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Chandler, not sure what you mean? The wire was run from attic, down through top plate and along stud, then horizontal with stops at holes in drywall that I had made (locations of junction boxes). I later ran a new wire up to attic and in an exposed junction box made the connection. so are you saying this is not allowed by code? can't understand that? I mean you put drywall up over wire and risk hitting it? Kraftmaid supplies screws with their cabinets that, if used, and happen to be placed where there is wire, will hit it because they are longer than the combined thicknesses of cabinet back, drywall, and min wire setback (1 1/4" I think). I could put up sheathing and have no greater risk of hitting wire than putting up drywall? Of course I doubt they were as cautious as me, but are drywall guys more cautious than framers? Drywall guys don't see wire cause it is covered by insulation they did not put up. the framers in my case would have clear view of the wire and know right where it was cause they put up insulation from outside. if it is code so be it, but just doesn't seem to make a lot of sense. I know you didn't write the code so not trying to be hard on you and appreciate your help, just saying that if that is the code it doesn't seem to have much logic.
 
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Old 04-07-13, 10:19 PM
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Chandler, not sure what you mean?
I think Chandler thought you were referring to cable sheathing. The distinction wasn't clear.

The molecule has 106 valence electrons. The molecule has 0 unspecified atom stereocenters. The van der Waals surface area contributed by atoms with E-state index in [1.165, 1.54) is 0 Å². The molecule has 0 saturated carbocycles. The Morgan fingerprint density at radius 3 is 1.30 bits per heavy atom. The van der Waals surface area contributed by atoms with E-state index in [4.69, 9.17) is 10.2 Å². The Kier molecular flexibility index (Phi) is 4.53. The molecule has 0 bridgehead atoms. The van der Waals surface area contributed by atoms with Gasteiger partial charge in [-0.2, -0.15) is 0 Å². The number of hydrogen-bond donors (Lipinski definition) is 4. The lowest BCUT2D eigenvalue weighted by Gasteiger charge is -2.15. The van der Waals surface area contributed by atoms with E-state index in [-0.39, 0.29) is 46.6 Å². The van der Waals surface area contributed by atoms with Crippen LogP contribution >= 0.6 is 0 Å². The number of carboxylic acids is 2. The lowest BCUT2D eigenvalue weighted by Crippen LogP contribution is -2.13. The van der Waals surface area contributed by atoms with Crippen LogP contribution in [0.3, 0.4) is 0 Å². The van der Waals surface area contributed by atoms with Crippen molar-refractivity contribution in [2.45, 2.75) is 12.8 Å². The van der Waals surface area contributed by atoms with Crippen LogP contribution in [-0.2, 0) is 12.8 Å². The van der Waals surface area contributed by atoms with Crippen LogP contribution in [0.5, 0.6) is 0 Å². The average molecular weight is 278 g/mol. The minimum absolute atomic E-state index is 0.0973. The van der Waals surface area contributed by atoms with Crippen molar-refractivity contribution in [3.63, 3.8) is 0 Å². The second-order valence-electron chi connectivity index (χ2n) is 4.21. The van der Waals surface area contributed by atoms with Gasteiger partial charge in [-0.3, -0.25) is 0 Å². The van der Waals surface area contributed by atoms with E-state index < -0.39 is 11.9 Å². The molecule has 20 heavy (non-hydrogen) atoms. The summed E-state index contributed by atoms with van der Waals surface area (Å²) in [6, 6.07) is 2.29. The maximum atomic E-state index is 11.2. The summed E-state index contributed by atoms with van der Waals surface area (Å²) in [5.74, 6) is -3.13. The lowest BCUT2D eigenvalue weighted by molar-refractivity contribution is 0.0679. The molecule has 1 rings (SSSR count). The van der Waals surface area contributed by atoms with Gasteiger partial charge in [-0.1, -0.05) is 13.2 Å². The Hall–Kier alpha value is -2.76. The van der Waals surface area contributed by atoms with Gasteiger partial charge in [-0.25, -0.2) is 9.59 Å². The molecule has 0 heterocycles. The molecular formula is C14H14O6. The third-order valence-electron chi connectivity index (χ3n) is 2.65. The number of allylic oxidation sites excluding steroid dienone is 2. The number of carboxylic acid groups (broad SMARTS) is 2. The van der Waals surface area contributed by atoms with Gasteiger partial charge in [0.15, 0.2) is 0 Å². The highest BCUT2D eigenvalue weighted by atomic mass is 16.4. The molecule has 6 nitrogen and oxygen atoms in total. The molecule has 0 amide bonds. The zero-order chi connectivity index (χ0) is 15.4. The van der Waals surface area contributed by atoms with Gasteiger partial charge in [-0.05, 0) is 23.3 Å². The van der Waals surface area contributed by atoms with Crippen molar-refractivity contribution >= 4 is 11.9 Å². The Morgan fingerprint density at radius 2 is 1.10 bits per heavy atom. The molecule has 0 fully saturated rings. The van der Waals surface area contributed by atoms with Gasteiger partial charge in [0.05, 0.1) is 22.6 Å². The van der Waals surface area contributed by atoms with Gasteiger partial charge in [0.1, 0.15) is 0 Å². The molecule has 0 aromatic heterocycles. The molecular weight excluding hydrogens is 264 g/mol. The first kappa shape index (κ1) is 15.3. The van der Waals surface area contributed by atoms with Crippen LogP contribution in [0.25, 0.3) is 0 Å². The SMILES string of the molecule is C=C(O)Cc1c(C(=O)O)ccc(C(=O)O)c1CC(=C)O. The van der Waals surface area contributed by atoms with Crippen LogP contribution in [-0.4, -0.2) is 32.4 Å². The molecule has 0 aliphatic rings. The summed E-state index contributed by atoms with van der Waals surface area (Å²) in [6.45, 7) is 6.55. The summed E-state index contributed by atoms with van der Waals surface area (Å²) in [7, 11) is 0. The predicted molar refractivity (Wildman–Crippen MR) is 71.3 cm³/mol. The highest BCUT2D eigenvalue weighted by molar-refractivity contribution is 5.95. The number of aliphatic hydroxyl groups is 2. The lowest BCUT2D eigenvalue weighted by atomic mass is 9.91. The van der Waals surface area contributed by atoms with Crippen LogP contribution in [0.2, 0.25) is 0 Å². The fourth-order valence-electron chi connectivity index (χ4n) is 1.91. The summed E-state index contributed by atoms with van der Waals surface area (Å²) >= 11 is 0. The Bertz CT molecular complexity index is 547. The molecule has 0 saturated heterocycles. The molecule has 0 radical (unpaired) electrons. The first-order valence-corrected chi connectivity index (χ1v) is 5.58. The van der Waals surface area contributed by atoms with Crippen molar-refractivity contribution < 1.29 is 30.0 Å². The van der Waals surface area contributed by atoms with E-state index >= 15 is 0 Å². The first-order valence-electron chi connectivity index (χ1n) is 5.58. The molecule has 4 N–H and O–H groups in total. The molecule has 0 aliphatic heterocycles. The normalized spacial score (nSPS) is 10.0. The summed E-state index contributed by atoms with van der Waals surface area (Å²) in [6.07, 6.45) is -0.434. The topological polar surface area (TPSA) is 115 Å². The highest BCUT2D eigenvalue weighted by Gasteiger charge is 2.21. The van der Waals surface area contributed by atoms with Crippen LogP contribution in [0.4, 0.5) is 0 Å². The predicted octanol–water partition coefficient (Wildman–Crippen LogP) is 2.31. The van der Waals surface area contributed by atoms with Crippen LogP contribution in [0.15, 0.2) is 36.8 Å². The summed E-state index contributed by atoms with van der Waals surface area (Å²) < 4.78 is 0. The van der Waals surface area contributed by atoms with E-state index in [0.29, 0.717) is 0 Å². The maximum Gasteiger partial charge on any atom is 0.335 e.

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Old 04-07-13, 10:50 PM
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Just my opinion here, but the intent of the code is to be certain screws and nails never come in contact with the wiring. If the cabinet screws were longer than the code maximum, they should not have been used. If a wire is installed closer to the surface than it should have been, it should have been protected. A proper inspection might have caught that.

As for testing the insulation value, all you would determine is how good is it today. Insulation under pressure creeps and can go to zero at some point in the future. A nail driven through a romex cable today may not short out until 5 years down the road.

The AFCI and GFCI will help to ease your concerns, but if you know it was done wrong, it does make it more difficult to sleep.

Bud
 
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Old 04-08-13, 01:56 AM
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Here is an insulation resistance tester for $69.99. Tenma Insulation Resistance Tester 250v/500v/1000v | 72-9400 (729400) | Tenma
You will need to use source code B212AB to get this special price and the special price ends on April 21.

That stated, I don't know if an insulation tester will really find any faults in this cable. It might, I just don't know.

(I have no connection with MCM Electronics other than that of a satisfied customer over many years.)
 
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Old 04-08-13, 03:41 AM
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OK, I misunderstood. I was thinking insulation as on a cable was pulled, not the sheathing on the house itself. Duh. Regardless, as Bud says, no fastener should be allowed to penetrate the area where cabling is installed.